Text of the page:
Dismiss Notice
Join Physics Forums Today!
The friendliest, high quality science and math community on the planet! Everyone who loves science is here!

Homework Help: Finding a limit of a sequence or proving it diverges

  1. Dec 2, 2012 #1
    1. The problem statement, all variables and given/known data

    Given is a sequence: sin(1), cos(sin(1)), sin(cos(sin(1))) etc. Find the limit of the sequence or prove it diverges.


    2. Relevant equations

    ?

    3. The attempt at a solution

    One way to prove a sequence diverges is to find two subsequences which converge to different limits, but I could not find such.


    I would be thankful for any idea :)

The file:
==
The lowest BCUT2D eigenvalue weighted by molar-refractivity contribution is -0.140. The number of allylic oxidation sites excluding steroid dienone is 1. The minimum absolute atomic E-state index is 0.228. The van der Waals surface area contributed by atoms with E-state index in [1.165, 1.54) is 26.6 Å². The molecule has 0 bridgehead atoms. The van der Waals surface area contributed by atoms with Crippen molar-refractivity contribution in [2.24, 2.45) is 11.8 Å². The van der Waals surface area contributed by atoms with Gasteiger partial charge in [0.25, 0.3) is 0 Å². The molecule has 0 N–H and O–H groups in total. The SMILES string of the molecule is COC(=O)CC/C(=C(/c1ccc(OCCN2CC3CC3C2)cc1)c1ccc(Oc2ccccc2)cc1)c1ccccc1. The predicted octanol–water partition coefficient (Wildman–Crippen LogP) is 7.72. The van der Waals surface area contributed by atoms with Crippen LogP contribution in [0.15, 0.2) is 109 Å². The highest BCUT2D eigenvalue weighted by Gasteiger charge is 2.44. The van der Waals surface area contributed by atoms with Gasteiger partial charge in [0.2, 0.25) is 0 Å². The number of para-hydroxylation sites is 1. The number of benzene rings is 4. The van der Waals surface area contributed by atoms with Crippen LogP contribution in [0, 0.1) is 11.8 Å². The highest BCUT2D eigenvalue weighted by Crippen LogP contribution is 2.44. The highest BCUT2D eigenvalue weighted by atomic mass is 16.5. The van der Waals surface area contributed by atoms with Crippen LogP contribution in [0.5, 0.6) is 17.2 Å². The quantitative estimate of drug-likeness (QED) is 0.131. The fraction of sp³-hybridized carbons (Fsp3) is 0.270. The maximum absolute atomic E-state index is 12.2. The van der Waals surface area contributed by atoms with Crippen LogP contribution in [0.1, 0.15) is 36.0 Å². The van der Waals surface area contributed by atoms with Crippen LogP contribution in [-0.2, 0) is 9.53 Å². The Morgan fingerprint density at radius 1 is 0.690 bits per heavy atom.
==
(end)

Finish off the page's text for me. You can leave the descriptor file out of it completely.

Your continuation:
2. jcsd
  3. Dec 2, 2012 #2

    Dick

    User Avatar
    Science Advisor
    Homework Helper

    If there is a limit L, then it must satisfy both sin(L)=L and cos(L)=L, mustn't it?
     
  4. Dec 2, 2012 #3

    haruspex

    User Avatar
    Science Advisor
    Homework Helper
    Gold Member

    Suppose it does converge to some value. What equations could you deduce regarding that value?
    [Dick beat me to the Submit, and was a little more generous with the hint.]
     
  5. Dec 2, 2012 #4

    Dick

    User Avatar
    Science Advisor
    Homework Helper

    Yeah, probably too generous in retrospect. I like yours better as a starter hint.
     
    Last edited: Dec 2, 2012
  6. Dec 3, 2012 #5
    Yes, it is true, it must satisfy both sin(L)=L and cos(L)=L, from which follows that the sequence diverges :)

    Thank you very much to both for the help :)
     
Share this great discussion with others via Reddit, Google+, Twitter, or Facebook